Hudson Valley, N.Y. - Stop and smell the roses in the Hudson Valley as June bursts forth with all the delightful greenery and floral scents of early summer. Great ideas for home gardens can be found on tours of a number of private green spaces, while public gardens offer acres of gorgeous plantings and a quiet respite.
The season begins with the Garden Conservancy’s Open Days Program on June 5th, 6th, and 20th in Westchester County. Private gardens countywide swing open their gates to the public with self-guided tours that allow visitors to see impressive gardens of outstanding homes featuring roses, flowering shrubs, ferns, wildflowers, perennials and herbs. Take those ideas from your tour and head to Garden Fair in Tannersville on June 12th. It’s a free, day-long event featuring trees, shrubs, herbs, hardy perennials and native plants for sale. Enjoy refreshments while you ask advice of Master Gardeners at the 7-acre Mountain Top Arboretum.
Late in the afternoon as the sun is setting on June 14th, learn how gardens were planted back in the 1800s at the Garden Walk in Hudson. The Hudson River School’s Frederic Church planted a flower garden at his Moorish home, Olana, and guides relate the history of this painter’s plantings as well as information on the maintenance of your own perennial garden. A short drive will keep you in the same era as the historic Ten Broeck Mansion in Albany hosts a Garden Talk and Tea Party on June 23rd. Guests will enjoy an elegant afternoon of tea in the beautifully crafted gardens as a storyteller relates “The Secret Language of Flowers,” revealing their use in courtship by men and women during the 19th Century.
A more personal view can be found on June 19th at the Gardens of Goshen. Six private homes open their garden gates for an intimate look at these well designed spaces that include an English knot garden of boxwood and a beautifully constructed formal garden with reflecting pool next to an 18th century home. Robin’s egg blue tablecloths will float under the centerpieces of white roses at the gourmet luncheon on the lawn. Intimate also describes the Dutch Garden in New City. A profusion of flowers line the brick paths leading to a teahouse, gazebo, arbor, and bandstand. It was the only Depression era project designed and supervised by a woman.
Stonecrop Gardens in Cold Spring was originally the home of Anne and Frank Cabot, becoming a public garden in 1992. Covering 12 acres, the display gardens comprise a diverse collection of flowers and plants including woodland and water gardens, grass garden, raised alpine stone beds, cliff rock gardens, and an enclosed English-style flower garden. Stop in at the Potting Shed to start your self-guided tour and visit the Conservatory further down the path. A little further north is Innisfree Garden in Millbrook, once the private garden of Walter and Marion Beck. Opened in 1960, it features a 1,000 year-old Chinese-style design where special objects are highlighted by surrounding enclosures, allowing for viewing without distraction. Flowers are constantly in bloom amid the streams and waterfalls, and surrounding the glacially formed 40-acre lake.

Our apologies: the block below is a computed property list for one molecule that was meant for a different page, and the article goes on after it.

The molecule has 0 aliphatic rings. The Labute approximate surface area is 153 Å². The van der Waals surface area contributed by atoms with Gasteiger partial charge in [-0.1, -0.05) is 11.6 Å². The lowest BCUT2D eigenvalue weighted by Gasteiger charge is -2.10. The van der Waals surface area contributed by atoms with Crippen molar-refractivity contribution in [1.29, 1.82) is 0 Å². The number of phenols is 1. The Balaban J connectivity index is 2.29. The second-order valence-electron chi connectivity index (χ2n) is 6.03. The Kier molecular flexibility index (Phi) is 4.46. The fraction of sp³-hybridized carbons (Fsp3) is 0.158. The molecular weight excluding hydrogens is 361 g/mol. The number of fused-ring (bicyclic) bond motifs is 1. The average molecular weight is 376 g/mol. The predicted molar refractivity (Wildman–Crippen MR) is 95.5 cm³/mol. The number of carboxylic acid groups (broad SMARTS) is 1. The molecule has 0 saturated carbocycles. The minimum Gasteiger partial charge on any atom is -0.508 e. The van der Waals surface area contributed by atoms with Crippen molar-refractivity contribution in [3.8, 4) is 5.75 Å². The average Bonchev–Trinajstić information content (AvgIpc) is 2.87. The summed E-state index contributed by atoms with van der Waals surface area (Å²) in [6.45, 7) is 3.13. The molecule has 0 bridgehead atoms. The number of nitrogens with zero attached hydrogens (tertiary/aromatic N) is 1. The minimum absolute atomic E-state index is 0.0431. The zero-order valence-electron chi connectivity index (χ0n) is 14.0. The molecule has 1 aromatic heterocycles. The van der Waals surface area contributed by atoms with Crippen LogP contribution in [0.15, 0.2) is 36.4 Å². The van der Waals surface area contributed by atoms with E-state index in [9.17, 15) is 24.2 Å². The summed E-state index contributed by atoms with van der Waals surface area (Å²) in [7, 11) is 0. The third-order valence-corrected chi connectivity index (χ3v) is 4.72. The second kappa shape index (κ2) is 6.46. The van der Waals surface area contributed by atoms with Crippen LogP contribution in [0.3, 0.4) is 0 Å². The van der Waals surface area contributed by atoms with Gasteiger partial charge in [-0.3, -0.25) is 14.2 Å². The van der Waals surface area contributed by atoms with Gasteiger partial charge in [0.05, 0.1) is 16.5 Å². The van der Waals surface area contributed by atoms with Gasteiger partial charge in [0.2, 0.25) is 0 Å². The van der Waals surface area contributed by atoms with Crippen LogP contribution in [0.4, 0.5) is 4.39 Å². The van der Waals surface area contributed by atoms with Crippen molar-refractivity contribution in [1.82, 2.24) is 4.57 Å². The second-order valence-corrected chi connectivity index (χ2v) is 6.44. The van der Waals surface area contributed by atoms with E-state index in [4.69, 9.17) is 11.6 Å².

The garden as outdoor classroom is beautifully illustrated at the Demonstration Garden in Wynantskill. Designed to show how different plants can create a variety of stylish gardens, some of those featured include a Prairie Garden inspired by the Midwest, and Fragrance Garden highlighting a variety of aromatic scents from delicate to bold. A walk to the gazebo will reward you with a wonderful view of the countryside. Speaking of views, gardening has been a cornerstone of Mohonk Mountain House from the time the Smiley Brothers purchased the land in 1869. Since then, Mohonk has maintained and expanded its award-winning gardens, which reflect formal French and Italian influences, but focus mainly on mid-19th century picturesque landscaping. The spectacular Victorian castle is nestled alongside a mountaintop lake surrounded by carriage ways and walking paths.
The environmental movement in the United States started in the Hudson Valley and is beautifully realized in the gardens here that speak of both the past and present. Gardens have been part of the Hudson Valley lifestyle for centuries, and now visitors can experience the wide variety of gardening techniques and designs in both private and public spaces.
Hudson Valley Tourism, Inc. is the 10-county region designated by I LOVE NEW YORK to promote tourism for the area. Counties include Albany, Columbia, Dutchess, Greene, Orange, Putnam, Rensselaer, Rockland, Ulster and Westchester. Regional information can be obtained from any of the county tourism offices, the Hudson Valley Tourism website, http://www.travelhudsonvalley.com/, or by calling 845-615-3860.
The Garden Conservancy’s Open Days Program, Westchester County. 888-842-2442, http://www.gardenconservancy.org/
Garden Fair, Tannersville. 518-589-3903, http://www.mtarbor.org/
Olana State Historic Site, Hudson. 518-828-0135, http://www.olana.org/
Ten Broeck Mansion, Albany. 518-436-9826, http://sites.google.com/site/tenbroeckmansion
Gardens of Goshen, Goshen. 845-294-9004, 845-294-6225. http://www.stjamesgoshen.org/
Dutch Garden, New City. 845-708-7300, http://www.rockland.org/
Innisfree, Millbrook. 845-677-8000, http://www.innisfreegarden.org/
Demonstration Garden, Wynantskill. 518-272-4210, http://www.ccerensselaer.org/Horticulture-Program/Demonstration-Garden.aspx
Mohonk Mountain House, New Paltz. 800-772-6646, http://www.mohonk.com/
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